How I wish that the State would just let love happen. If only the nation had the approach to loving people regardless of who they love, then my identity as a ‘free Indian’ would not have been so conflicted. Why can’t our love for the nation and what it has done for us translate into us loving who we want to? Is that so much to ask? After all, we created the nation.

Don’t be mistaken. I will do the whole charade if you want me to. I will sing the anthem proudly (after Googling what it means) and if I must, I’ll bring my flatmate’s flag back into the living room for a day. I will dance with the devil for as long as it takes.

Just let us love.

Happy Independence Day.

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An ambassador and trained facilitator under Eco Femme (a social enterprise working towards menstrual health in south India), Sanjina is also an active member of the MHM Collective- India and Menstrual Health Alliance- India. She has conducted Menstrual Health sessions in multiple government schools adopted by Rotary District 3240 as part of their WinS project in rural Bengal. She has also delivered training of trainers on SRHR, gender, sexuality and Menstruation for Tomorrow’s Foundation, Vikramshila Education Resource Society, Nirdhan trust and Micro Finance, Tollygunj Women In Need, Paint It Red in Kolkata.

Now as an MH Fellow with YKA, she’s expanding her impressive scope of work further by launching a campaign to facilitate the process of ensuring better menstrual health and SRH services for women residing in correctional homes in West Bengal. The campaign will entail an independent study to take stalk of the present conditions of MHM in correctional homes across the state and use its findings to build public support and political will to take the necessary action.

Saurabh has been associated with YKA as a user and has consistently been writing on the issue MHM and its intersectionality with other issues in the society. Now as an MHM Fellow with YKA, he’s launched the Right to Period campaign, which aims to ensure proper execution of MHM guidelines in Delhi’s schools.

The long-term aim of the campaign is to develop an open culture where menstruation is not treated as a taboo. The campaign also seeks to hold the schools accountable for their responsibilities as an important component in the implementation of MHM policies by making adequate sanitation infrastructure and knowledge of MHM available in school premises.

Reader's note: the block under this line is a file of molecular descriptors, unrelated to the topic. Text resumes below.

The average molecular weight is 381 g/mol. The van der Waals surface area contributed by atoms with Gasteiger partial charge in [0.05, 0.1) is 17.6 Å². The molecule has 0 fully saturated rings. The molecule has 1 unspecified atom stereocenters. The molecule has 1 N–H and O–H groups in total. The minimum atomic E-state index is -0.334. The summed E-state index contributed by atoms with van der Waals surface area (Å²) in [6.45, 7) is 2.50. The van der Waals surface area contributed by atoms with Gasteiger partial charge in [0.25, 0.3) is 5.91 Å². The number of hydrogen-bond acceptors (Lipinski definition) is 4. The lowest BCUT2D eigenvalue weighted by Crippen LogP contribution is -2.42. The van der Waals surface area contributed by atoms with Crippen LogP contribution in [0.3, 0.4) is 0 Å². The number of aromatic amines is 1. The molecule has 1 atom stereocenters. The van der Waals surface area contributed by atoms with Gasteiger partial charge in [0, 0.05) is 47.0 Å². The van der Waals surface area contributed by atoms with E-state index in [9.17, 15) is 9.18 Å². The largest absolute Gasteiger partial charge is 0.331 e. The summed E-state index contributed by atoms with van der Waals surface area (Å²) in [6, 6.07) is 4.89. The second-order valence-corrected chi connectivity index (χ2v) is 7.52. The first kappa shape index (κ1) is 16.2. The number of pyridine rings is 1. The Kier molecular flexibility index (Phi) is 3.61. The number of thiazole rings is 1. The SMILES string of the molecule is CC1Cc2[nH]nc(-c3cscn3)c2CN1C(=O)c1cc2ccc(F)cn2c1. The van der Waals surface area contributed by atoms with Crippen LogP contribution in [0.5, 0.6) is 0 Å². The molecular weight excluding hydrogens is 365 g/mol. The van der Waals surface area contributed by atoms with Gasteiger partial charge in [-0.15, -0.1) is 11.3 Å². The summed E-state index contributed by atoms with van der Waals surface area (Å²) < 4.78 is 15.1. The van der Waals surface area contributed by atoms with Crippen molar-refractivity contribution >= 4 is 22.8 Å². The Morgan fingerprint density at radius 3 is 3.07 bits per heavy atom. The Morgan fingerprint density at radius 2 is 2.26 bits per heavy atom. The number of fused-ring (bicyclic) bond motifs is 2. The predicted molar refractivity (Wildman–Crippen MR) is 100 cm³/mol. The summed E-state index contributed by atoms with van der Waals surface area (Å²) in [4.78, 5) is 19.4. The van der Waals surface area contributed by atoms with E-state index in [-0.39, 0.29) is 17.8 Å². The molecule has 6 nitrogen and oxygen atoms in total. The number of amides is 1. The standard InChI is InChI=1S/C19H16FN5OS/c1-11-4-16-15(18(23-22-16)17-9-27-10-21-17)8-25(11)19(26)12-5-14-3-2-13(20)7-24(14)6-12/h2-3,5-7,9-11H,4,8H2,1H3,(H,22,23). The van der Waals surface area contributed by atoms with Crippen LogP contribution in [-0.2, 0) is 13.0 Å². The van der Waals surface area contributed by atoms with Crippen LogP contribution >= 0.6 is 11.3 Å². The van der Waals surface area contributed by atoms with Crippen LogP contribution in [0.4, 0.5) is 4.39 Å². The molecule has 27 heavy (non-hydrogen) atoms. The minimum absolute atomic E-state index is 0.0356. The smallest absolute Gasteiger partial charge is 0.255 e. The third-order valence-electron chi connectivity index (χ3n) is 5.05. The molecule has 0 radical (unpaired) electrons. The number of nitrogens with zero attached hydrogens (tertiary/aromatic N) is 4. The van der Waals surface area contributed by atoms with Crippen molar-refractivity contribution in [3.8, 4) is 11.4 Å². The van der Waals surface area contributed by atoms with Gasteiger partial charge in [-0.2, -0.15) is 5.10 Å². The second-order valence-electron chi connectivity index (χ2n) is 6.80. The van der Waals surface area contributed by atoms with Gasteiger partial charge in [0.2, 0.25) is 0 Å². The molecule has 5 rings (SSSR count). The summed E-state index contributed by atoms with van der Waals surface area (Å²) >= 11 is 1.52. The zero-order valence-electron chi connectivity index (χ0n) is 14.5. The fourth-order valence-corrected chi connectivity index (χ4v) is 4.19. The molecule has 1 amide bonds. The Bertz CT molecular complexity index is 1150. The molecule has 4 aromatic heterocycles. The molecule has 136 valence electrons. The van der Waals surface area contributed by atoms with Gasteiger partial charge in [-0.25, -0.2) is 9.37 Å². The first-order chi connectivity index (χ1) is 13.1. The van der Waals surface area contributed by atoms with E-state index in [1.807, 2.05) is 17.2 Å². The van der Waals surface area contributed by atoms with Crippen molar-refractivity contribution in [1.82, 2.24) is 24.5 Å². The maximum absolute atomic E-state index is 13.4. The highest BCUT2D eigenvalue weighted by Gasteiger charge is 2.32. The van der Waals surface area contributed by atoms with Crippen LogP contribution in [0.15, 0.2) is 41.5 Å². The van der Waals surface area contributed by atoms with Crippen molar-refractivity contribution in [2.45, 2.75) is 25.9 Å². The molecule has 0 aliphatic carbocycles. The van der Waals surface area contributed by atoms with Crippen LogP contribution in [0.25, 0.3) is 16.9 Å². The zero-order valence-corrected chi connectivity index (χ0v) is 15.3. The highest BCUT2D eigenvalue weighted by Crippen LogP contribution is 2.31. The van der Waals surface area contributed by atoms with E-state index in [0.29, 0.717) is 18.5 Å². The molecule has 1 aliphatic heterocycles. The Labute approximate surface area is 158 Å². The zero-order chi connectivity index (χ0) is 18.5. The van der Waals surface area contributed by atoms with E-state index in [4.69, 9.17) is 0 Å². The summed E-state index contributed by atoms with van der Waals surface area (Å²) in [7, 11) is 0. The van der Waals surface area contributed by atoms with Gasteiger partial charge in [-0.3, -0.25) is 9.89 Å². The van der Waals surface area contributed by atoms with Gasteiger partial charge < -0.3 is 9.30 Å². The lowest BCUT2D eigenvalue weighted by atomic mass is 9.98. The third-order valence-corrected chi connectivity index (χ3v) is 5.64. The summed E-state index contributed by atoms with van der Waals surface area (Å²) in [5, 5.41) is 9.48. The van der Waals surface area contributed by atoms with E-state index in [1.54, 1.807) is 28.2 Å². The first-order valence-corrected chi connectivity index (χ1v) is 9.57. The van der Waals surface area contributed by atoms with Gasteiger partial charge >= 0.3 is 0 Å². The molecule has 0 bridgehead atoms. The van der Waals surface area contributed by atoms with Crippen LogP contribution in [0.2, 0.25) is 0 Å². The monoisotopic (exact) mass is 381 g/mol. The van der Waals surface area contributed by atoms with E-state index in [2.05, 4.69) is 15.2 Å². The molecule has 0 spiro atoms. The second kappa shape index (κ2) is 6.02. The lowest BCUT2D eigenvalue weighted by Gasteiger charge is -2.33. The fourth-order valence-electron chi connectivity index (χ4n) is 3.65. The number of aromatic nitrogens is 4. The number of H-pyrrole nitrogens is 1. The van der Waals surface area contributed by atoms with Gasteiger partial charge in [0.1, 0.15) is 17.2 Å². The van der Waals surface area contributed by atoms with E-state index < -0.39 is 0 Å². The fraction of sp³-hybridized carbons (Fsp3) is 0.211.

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Harshita is a psychologist and works to support people with mental health issues, particularly adolescents who are survivors of violence. Associated with the Azadi Foundation in UP, Harshita became an MHM Fellow with YKA, with the aim of promoting better menstrual health.

Her campaign #MeriMarzi aims to promote menstrual health and wellness, hygiene and facilities for female sex workers in UP. She says, “Knowledge about natural body processes is a very basic human right. And for individuals whose occupation is providing sexual services, it becomes even more important.”

Meri Marzi aims to ensure sensitised, non-discriminatory health workers for the needs of female sex workers in the Suraksha Clinics under the UPSACS (Uttar Pradesh State AIDS Control Society) program by creating more dialogues and garnering public support for the cause of sex workers’ menstrual rights. The campaign will also ensure interventions with sex workers to clear misconceptions around overall hygiene management to ensure that results flow both ways.

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MH Fellow Sabna comes with significant experience working with a range of development issues. A co-founder of Project Sakhi Saheli, which aims to combat period poverty and break menstrual taboos, Sabna has, in the past, worked on the issue of menstruation in urban slums of Delhi with women and adolescent girls. She and her team also released MenstraBook, with menstrastories and organised Menstra Tlk in the Delhi School of Social Work to create more conversations on menstruation.

With YKA MHM Fellow Vineet, Sabna launched Menstratalk, a campaign that aims to put an end to period poverty and smash menstrual taboos in society. As a start, the campaign aims to begin conversations on menstrual health with five hundred adolescents and youth in Delhi through offline platforms, and through this community mobilise support to create Period Friendly Institutions out of educational institutes in the city.

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A student from Delhi School of Social work, Vineet is a part of Project Sakhi Saheli, an initiative by the students of Delhi school of Social Work to create awareness on Menstrual Health and combat Period Poverty. Along with MHM Action Fellow Sabna, Vineet launched Menstratalk, a campaign that aims to put an end to period poverty and smash menstrual taboos in society.